facebook twitter instagram linkedin google youtube vimeo tumblr yelp rss email podcast blog search brokercheck brokercheck

Gatorade's Newest Drink: Water

Steady as she goes.  The Dow Jones Industrial Average looks to finish the week mostly flat, while both the Nasdaq and the S&P 500 are moving higher with help from tech stocks in their indices.  I am surprised that March has snuck up on us so quickly.  A government shutdown was averted again, if only for another week, and crocuses are beginning to bloom.  Somehow, I missed winter once more.  Regardless, the markets haven’t missed a beat and continue the momentum that led us into the start of the year.  Investors, analysts, and economists are almost all in agreement that a soft-landing is upon us.

This week Washington D.C. avoided a government shutdown for the fourth time in six months.  I would have mentioned the deadline last week, but frankly it wasn’t even on my radar.  Politicians gave themselves one additional week to come to terms on twelve funding bills.  If an agreement is not reached, defense spending will be cut 1% and all non-defense expenditures will be cut 4% based on the January 2024 agreement.  Something tells me those who want spending cuts now hold the leverage in these negotiations.

Instead of delving into the economic data this week, let’s look at some of the more interesting company news I came across.  For example, in perhaps the fastest turnabout ever, Wendy’s announced a plan to implement “surge” pricing on its menu items before recanting just two days later.  Surge pricing is when prices change depending on demand.  For example, Dave’s Baconator may be more expensive during the lunch hour than at ten in the morning or three in the afternoon.  This method was first introduced by rideshare companies Lyft and Uber. Wendy’s did an about turn when consumer feedback was overwhelmingly negative on this news.

Here's another one.  Gatorade announced a new product called Gatorade Water.  It is the first unflavored Gatorade product and one that aims to provide “all-day hydration.”   The premium water product was said to be developed for active people looking for an all-day hydration option.  I know there are plenty of expensive water brands available, but for me Gatorade was built on the idea of replenishing electrolytes.  While water is almost always a better choice than any of these sports drinks, it seems strange that Gatorade has embraced water.  What next?  Premium canned air by PepsiCo?In other news, we learned that Apple is again cancelling its electric car program.  After ten years and a little over $10 billion in research and development, it has decided artificial intelligence is a more lucrative idea.  I doubt this will be the last time Apple flirts with automobiles.  And along these lines, Elon Musk announced Tesla is working on a new roadster that he claims will go 0-60 mph in under 1 second.  While this car may not be for me, I know there are a few of you that will look seriously at this offering.  You know who you are. The car is expected to ship next year and requires a $50,000 refundable deposit, although its price tag is yet to be disclosed.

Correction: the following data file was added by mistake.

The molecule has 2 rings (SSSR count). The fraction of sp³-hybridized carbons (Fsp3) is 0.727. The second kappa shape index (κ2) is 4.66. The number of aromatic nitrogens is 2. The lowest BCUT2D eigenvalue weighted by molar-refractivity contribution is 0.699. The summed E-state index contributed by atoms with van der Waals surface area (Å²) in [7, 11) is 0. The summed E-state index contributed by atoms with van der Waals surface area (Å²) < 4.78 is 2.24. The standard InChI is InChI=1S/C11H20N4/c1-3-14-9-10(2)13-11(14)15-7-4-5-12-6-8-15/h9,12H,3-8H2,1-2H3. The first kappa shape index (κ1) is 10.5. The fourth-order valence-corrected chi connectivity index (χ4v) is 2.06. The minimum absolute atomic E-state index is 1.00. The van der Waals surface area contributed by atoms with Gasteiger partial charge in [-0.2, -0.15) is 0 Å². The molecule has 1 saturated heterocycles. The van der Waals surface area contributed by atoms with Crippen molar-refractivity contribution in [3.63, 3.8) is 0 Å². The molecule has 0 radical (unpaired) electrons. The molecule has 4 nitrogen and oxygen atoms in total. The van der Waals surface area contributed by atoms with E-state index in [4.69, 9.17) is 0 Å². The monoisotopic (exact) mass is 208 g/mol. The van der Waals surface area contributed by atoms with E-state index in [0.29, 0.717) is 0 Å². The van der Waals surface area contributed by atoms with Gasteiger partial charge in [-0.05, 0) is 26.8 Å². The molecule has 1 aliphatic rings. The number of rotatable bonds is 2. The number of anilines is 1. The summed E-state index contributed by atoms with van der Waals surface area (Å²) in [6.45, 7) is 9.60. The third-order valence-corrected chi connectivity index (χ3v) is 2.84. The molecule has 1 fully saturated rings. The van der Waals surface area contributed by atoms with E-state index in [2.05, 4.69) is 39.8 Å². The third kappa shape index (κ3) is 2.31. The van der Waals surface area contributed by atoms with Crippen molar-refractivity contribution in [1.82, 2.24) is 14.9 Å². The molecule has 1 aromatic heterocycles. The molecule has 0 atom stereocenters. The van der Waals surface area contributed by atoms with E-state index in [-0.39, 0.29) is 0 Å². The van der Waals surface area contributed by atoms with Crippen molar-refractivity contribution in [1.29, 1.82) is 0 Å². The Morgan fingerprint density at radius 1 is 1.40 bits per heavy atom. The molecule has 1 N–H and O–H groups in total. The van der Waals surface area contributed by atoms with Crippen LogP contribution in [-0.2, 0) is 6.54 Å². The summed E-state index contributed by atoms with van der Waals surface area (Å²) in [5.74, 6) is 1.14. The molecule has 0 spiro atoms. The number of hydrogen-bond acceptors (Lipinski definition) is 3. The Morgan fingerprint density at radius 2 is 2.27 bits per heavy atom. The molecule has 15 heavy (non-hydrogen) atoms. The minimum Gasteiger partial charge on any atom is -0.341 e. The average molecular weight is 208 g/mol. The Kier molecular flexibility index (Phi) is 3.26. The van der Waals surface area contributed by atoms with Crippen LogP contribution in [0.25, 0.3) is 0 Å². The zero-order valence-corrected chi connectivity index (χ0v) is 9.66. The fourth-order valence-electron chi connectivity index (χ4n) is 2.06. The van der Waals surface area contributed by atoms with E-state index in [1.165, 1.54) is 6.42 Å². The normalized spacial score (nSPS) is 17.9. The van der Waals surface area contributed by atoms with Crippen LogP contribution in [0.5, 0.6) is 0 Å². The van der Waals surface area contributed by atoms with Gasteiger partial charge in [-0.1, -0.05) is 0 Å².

In closing, I turn to perhaps the strangest company news I came across this week.  If you have a home printer, you understand how expensive they are to operate.  Ink is the most expensive liquid on the planet.  When measured by the ounce, printer ink is more expensive than gold.  So, with that in mind, HP (aka Hewlett Packard) is introducing a subscription service that rents people a printer and allots them a specific number of printed pages.  HP is framing the service as simplifying printing for families and small businesses, but the deal comes with monitoring and a years-long commitment.  Hold onto your wallets.  Prices start at $6.99 per month for a plan that includes a printer and 20 printed pages up to $36 per month and 700 printed pages.  Did I mention this is for a two-year commitment with an early termination fee of up to $270 plus taxes.  I guess I shouldn’t be surprised.  HP announced earnings this week and reported its revenue had fallen 4.6% year-on-year.  This smells of desperation, but what do I know?  Maybe people are clamoring for another subscription service.  My recommendation… just get a Brother monochrome LaserJet for around $119 and thank me later.  Now you know. 

Bruce J. Mason, MBA